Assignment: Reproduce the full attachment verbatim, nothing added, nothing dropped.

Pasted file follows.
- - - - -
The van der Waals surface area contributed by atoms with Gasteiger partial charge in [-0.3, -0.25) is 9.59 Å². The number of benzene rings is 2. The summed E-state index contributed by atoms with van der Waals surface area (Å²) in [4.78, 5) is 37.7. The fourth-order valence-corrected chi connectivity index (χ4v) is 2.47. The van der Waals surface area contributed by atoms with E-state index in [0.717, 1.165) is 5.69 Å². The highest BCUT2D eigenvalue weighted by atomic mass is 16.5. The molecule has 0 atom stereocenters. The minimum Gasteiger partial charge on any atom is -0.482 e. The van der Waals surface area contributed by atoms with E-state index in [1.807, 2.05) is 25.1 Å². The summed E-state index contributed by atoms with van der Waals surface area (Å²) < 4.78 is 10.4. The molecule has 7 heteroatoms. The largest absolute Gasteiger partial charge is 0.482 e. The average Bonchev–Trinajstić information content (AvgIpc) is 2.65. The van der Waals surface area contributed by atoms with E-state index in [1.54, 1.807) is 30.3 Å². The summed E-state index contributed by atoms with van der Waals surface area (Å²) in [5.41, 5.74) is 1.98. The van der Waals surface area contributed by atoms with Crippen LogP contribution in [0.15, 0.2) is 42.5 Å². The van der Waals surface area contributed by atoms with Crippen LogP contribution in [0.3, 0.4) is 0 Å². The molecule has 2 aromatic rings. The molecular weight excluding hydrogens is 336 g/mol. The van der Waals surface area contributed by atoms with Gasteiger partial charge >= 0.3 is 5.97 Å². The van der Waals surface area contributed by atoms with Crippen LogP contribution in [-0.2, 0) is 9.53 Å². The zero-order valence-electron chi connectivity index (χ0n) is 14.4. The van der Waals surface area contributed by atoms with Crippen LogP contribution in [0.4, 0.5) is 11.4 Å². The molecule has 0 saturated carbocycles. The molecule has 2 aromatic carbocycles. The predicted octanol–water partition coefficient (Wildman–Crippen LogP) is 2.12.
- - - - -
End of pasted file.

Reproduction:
The van der Waals surface area contributed by atoms with Gasteiger partial charge in [-0.3, -0.25) is 9.59 Å². The number of benzene rings is 2. The summed E-state index contributed by atoms with van der Waals surface area (Å²) in [4.78, 5) is 37.7. The fourth-order valence-corrected chi connectivity index (χ4v) is 2.47. The van der Waals surface area contributed by atoms with E-state index in [0.717, 1.165) is 5.69 Å². The highest BCUT2D eigenvalue weighted by atomic mass is 16.5. The molecule has 0 atom stereocenters. The minimum Gasteiger partial charge on any atom is -0.482 e. The van der Waals surface area contributed by atoms with E-state index in [1.807, 2.05) is 25.1 Å². The summed E-state index contributed by atoms with van der Waals surface area (Å²) < 4.78 is 10.4. The molecule has 7 heteroatoms. The largest absolute Gasteiger partial charge is 0.482 e. The average Bonchev–Trinajstić information content (AvgIpc) is 2.65. The van der Waals surface area contributed by atoms with E-state index in [1.54, 1.807) is 30.3 Å². The summed E-state index contributed by atoms with van der Waals surface area (Å²) in [5.41, 5.74) is 1.98. The van der Waals surface area contributed by atoms with Crippen LogP contribution in [0.15, 0.2) is 42.5 Å². The van der Waals surface area contributed by atoms with Crippen LogP contribution in [0.3, 0.4) is 0 Å². The molecule has 2 aromatic rings. The molecular weight excluding hydrogens is 336 g/mol. The van der Waals surface area contributed by atoms with Gasteiger partial charge >= 0.3 is 5.97 Å². The van der Waals surface area contributed by atoms with Crippen LogP contribution in [-0.2, 0) is 9.53 Å². The zero-order valence-electron chi connectivity index (χ0n) is 14.4. The van der Waals surface area contributed by atoms with Crippen LogP contribution in [0.4, 0.5) is 11.4 Å². The molecule has 0 saturated carbocycles. The molecule has 2 aromatic carbocycles. The predicted octanol–water partition coefficient (Wildman–Crippen LogP) is 2.12.